Saturday, May 9, 2015

Two Kinds of Affliction

I've noticed that people of a certain mild, middle-of-the-road flavor of Christianity, and even some completely secular folks of a culturally Christian background, often speak of their troubles as "crosses." Sometimes they say this in the context of accepting their problems with resignation. Sometimes they say it with a touch of resentment or self-pity. Very often, I think, they are trying to make a virtue of their suffering by doing so with fortitude, or by looking at it from a spiritual angle.

I'm sorry, but this irritates me. It irritates me when, for example, a person's hardship or disappointment was brought on by his own bad choices, by his own unfaithfulness to divine precepts, or by expectations on which God makes no promises. It irritates me when their "cross-bearing" is worn like a mark of virtue, justifying past, present or future straying from God's word. It irritates me when their inspiring example is carried no further than necessary to focus attention on them.

One gloomy morning when I was driving on business, my mind turned over this use of the term "crosses" while in one of those fugue states that can develop when you're alone at the wheel at 8-ish in the morning and your daily caffeine hasn't yet reached your heart. It was then, as if in a dream, an epigram descended upon me that captures the essence of what I think about this. It goes like this:


What I mean to point out is that there are two types of affliction, as the apostle Peter wrote: "For this is commendable, if because of conscience toward God one endures grief, suffering wrongfully. For what credit is it if, when you are beaten for your faults, you take it patiently? But when you do good and suffer, if you take it patiently, this is commendable before God." And a chapter later: "For it is better, if it is the will of God, to suffer for doing good than for doing evil."

A Christian's suffering can have a good spiritual use, and that distinguishes it from all other suffering in the world. Most of the pain experienced by human beings is simply an artifact of living in a fallen world. Some if it is a direct consequence of human sin. In certain specific instances, when God has directly revealed it to be so, one may also consider an affliction to be a visitation of God's judgment against man's wickedness or his children's unfaithfulness.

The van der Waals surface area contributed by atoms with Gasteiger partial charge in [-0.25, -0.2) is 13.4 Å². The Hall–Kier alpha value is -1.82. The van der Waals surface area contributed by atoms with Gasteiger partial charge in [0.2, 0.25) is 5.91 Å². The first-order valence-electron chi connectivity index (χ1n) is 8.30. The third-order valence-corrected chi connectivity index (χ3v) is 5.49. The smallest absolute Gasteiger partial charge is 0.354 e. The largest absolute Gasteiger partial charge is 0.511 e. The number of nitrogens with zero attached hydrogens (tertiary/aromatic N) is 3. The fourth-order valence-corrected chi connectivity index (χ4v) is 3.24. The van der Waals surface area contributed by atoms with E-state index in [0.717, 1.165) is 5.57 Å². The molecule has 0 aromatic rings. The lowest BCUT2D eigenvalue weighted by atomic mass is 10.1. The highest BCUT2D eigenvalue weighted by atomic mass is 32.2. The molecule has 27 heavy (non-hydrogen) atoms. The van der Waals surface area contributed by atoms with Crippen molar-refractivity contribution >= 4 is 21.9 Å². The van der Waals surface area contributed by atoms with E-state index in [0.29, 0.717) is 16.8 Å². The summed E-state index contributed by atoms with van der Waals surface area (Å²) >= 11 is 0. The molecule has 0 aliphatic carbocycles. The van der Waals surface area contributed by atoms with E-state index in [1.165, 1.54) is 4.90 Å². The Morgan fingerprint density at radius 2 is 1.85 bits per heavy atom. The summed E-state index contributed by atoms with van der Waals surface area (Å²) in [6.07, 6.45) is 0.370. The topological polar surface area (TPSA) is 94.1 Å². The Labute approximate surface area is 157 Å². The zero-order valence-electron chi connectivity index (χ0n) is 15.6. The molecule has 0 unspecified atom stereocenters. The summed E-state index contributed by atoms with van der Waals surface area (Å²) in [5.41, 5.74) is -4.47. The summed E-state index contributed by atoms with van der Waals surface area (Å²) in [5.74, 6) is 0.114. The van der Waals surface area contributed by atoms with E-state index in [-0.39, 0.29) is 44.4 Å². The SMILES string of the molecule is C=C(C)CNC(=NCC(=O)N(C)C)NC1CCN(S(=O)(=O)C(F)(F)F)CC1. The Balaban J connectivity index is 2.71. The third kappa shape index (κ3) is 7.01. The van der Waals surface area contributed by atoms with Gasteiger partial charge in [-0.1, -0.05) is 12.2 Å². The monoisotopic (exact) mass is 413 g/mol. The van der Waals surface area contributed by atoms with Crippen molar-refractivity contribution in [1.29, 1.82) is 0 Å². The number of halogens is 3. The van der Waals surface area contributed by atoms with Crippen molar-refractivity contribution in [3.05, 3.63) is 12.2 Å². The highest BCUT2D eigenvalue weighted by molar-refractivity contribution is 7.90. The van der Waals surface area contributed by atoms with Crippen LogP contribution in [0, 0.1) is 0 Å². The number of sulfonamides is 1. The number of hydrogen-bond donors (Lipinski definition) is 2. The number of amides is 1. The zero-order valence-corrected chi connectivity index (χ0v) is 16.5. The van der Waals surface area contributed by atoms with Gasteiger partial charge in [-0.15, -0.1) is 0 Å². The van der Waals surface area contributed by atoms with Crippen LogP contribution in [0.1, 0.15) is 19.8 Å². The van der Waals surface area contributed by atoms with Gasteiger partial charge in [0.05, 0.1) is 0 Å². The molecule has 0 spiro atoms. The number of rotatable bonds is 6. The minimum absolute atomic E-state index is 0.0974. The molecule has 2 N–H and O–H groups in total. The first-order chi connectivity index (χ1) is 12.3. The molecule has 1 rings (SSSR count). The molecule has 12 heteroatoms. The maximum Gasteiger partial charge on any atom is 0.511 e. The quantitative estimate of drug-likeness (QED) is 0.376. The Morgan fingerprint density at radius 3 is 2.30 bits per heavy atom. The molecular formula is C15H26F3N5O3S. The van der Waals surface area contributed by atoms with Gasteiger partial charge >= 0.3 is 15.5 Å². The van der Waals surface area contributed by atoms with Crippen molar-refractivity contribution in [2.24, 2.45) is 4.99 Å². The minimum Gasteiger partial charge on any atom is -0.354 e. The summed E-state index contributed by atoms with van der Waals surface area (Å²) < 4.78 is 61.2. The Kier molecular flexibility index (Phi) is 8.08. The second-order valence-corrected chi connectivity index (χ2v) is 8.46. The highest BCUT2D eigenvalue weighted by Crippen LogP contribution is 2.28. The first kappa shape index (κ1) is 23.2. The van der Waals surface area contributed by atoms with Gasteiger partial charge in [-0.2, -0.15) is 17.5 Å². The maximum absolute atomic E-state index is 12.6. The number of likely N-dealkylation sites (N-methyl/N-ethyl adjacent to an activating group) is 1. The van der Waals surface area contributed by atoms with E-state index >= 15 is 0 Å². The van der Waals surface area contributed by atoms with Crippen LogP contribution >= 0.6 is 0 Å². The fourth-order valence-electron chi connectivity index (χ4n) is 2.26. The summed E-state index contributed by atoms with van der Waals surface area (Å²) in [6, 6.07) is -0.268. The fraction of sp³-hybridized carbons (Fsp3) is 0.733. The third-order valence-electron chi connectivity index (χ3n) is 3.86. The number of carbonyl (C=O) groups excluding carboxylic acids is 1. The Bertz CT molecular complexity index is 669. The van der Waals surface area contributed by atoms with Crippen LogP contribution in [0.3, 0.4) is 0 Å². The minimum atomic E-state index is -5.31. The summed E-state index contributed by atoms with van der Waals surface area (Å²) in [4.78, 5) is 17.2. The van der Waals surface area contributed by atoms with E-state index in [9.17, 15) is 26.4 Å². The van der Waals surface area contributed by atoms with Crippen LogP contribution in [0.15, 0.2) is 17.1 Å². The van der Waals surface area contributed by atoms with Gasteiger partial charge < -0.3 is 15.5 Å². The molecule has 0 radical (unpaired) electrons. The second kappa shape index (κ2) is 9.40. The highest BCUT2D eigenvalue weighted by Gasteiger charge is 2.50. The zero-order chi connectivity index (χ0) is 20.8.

But for Christians and Christians only, affliction can have the extra purpose of turning eyes toward Jesus and strengthening the faith of His elect.

You don't see that use of affliction at work in would-be examples of Christian fortitude who want you to notice them. But you do see it in humble saints who, as it were, hide themselves in the glory of Jesus' cross. Their affliction can strengthen their faith because by it, the Holy Spirit teaches them to recognize it as a shadow or reflection of the suffering of Christ, and so they feel privileged and honored to bear it. They also know that they do not suffer alone because in Christ, our Lord suffered with us and for us all. And by showing such faith in Him, they strengthen the faith of many others - faith that is directed toward Jesus.

When they call their afflictions the cross, it is because they recognize them as a sort of sacrament that mysteriously unites them to Christ crucified, and that confesses Him in a language that goes beyond words. When they speak of their cross, they are speaking of their duty and privilege to carry their cross alongside their Master who is greater than they, and who gives them sufficient strength to bear it, and who will deliver them from it at the proper time, having passed through all things. He knows what they can bear, in part because he makes them able to bear it. And while their afflictions teach them not to put stock in this-worldly goods that are passing away, they also learn all the more to rely on Him and by patience and prayer to seek the next-worldly treasures that will not be destroyed or taken away.

Put in a nutshell, their pain holds the cross of Christ up before them, and it enables them to hold up Jesus' cross to others. And that's why they can truthfully say they bear the cross. God bless them.

No comments: